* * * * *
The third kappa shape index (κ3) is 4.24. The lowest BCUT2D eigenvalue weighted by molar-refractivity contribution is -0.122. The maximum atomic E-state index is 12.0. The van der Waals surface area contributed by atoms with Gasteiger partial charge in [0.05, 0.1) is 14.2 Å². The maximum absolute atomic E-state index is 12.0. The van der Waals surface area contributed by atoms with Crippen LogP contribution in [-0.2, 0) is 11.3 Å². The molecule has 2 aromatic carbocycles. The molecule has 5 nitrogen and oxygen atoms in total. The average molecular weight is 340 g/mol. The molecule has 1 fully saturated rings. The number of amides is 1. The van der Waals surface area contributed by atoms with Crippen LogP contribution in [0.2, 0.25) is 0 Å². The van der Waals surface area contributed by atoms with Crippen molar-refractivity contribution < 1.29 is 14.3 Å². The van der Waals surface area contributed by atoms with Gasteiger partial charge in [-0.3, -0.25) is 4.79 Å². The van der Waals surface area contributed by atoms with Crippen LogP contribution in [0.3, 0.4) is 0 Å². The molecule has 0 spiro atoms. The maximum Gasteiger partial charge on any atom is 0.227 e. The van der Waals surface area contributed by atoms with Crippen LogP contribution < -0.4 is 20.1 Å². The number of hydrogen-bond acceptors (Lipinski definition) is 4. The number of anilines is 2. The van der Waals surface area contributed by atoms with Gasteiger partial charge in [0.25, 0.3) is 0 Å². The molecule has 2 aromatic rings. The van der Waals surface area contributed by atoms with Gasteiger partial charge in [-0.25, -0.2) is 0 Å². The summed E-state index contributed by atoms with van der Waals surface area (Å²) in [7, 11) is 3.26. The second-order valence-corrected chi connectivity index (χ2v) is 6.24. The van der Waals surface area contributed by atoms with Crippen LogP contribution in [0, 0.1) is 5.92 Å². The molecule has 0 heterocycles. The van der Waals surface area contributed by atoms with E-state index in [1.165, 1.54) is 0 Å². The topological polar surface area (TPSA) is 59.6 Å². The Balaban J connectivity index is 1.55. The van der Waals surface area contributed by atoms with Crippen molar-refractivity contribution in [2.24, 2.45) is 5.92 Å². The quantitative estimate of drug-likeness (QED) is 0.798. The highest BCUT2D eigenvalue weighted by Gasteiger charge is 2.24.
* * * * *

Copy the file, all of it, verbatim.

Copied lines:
The third kappa shape index (κ3) is 4.24. The lowest BCUT2D eigenvalue weighted by molar-refractivity contribution is -0.122. The maximum atomic E-state index is 12.0. The van der Waals surface area contributed by atoms with Gasteiger partial charge in [0.05, 0.1) is 14.2 Å². The maximum absolute atomic E-state index is 12.0. The van der Waals surface area contributed by atoms with Crippen LogP contribution in [-0.2, 0) is 11.3 Å². The molecule has 2 aromatic carbocycles. The molecule has 5 nitrogen and oxygen atoms in total. The average molecular weight is 340 g/mol. The molecule has 1 fully saturated rings. The number of amides is 1. The van der Waals surface area contributed by atoms with Crippen LogP contribution in [0.2, 0.25) is 0 Å². The van der Waals surface area contributed by atoms with Crippen molar-refractivity contribution < 1.29 is 14.3 Å². The van der Waals surface area contributed by atoms with Gasteiger partial charge in [-0.3, -0.25) is 4.79 Å². The van der Waals surface area contributed by atoms with Crippen LogP contribution in [0.3, 0.4) is 0 Å². The molecule has 0 spiro atoms. The maximum Gasteiger partial charge on any atom is 0.227 e. The van der Waals surface area contributed by atoms with Crippen LogP contribution < -0.4 is 20.1 Å². The number of hydrogen-bond acceptors (Lipinski definition) is 4. The number of anilines is 2. The van der Waals surface area contributed by atoms with Gasteiger partial charge in [0.25, 0.3) is 0 Å². The molecule has 2 aromatic rings. The van der Waals surface area contributed by atoms with Gasteiger partial charge in [-0.25, -0.2) is 0 Å². The summed E-state index contributed by atoms with van der Waals surface area (Å²) in [7, 11) is 3.26. The second-order valence-corrected chi connectivity index (χ2v) is 6.24. The van der Waals surface area contributed by atoms with Crippen LogP contribution in [0, 0.1) is 5.92 Å². The molecule has 0 heterocycles. The van der Waals surface area contributed by atoms with E-state index in [1.165, 1.54) is 0 Å². The topological polar surface area (TPSA) is 59.6 Å². The Balaban J connectivity index is 1.55. The van der Waals surface area contributed by atoms with Crippen molar-refractivity contribution in [2.24, 2.45) is 5.92 Å². The quantitative estimate of drug-likeness (QED) is 0.798. The highest BCUT2D eigenvalue weighted by Gasteiger charge is 2.24.